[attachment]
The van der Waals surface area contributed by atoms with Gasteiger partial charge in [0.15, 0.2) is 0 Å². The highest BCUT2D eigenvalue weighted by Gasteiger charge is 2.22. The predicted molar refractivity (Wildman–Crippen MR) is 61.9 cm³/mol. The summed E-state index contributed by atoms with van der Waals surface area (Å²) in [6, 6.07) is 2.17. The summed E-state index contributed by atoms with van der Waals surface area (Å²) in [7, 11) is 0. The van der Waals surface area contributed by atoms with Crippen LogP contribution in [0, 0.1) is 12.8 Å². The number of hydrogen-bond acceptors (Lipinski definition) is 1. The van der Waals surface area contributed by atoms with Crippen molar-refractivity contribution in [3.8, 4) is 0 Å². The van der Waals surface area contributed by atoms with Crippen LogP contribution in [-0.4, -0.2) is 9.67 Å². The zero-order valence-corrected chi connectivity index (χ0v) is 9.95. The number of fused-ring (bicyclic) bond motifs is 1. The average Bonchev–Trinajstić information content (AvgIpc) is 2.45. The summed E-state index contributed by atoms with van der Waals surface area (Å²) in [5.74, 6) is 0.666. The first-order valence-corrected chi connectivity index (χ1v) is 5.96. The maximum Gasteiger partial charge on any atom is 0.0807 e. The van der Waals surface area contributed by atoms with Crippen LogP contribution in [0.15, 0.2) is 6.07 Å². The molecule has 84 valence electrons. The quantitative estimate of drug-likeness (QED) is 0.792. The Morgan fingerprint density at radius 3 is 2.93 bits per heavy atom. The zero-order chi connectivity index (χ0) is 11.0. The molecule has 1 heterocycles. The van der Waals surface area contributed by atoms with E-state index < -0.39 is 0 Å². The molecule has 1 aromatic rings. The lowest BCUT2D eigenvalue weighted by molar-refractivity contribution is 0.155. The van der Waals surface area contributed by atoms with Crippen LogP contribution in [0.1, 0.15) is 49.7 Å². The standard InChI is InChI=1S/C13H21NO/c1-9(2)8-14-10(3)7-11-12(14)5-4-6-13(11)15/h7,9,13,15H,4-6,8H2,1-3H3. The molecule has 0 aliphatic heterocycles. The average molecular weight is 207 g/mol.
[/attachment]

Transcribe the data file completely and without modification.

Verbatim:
The van der Waals surface area contributed by atoms with Gasteiger partial charge in [0.15, 0.2) is 0 Å². The highest BCUT2D eigenvalue weighted by Gasteiger charge is 2.22. The predicted molar refractivity (Wildman–Crippen MR) is 61.9 cm³/mol. The summed E-state index contributed by atoms with van der Waals surface area (Å²) in [6, 6.07) is 2.17. The summed E-state index contributed by atoms with van der Waals surface area (Å²) in [7, 11) is 0. The van der Waals surface area contributed by atoms with Crippen LogP contribution in [0, 0.1) is 12.8 Å². The number of hydrogen-bond acceptors (Lipinski definition) is 1. The van der Waals surface area contributed by atoms with Crippen molar-refractivity contribution in [3.8, 4) is 0 Å². The van der Waals surface area contributed by atoms with Crippen LogP contribution in [-0.4, -0.2) is 9.67 Å². The zero-order valence-corrected chi connectivity index (χ0v) is 9.95. The number of fused-ring (bicyclic) bond motifs is 1. The average Bonchev–Trinajstić information content (AvgIpc) is 2.45. The summed E-state index contributed by atoms with van der Waals surface area (Å²) in [5.74, 6) is 0.666. The first-order valence-corrected chi connectivity index (χ1v) is 5.96. The maximum Gasteiger partial charge on any atom is 0.0807 e. The van der Waals surface area contributed by atoms with Crippen LogP contribution in [0.15, 0.2) is 6.07 Å². The molecule has 84 valence electrons. The quantitative estimate of drug-likeness (QED) is 0.792. The Morgan fingerprint density at radius 3 is 2.93 bits per heavy atom. The zero-order chi connectivity index (χ0) is 11.0. The molecule has 1 heterocycles. The van der Waals surface area contributed by atoms with E-state index < -0.39 is 0 Å². The molecule has 1 aromatic rings. The lowest BCUT2D eigenvalue weighted by molar-refractivity contribution is 0.155. The van der Waals surface area contributed by atoms with Crippen LogP contribution in [0.1, 0.15) is 49.7 Å². The standard InChI is InChI=1S/C13H21NO/c1-9(2)8-14-10(3)7-11-12(14)5-4-6-13(11)15/h7,9,13,15H,4-6,8H2,1-3H3. The molecule has 0 aliphatic heterocycles. The average molecular weight is 207 g/mol.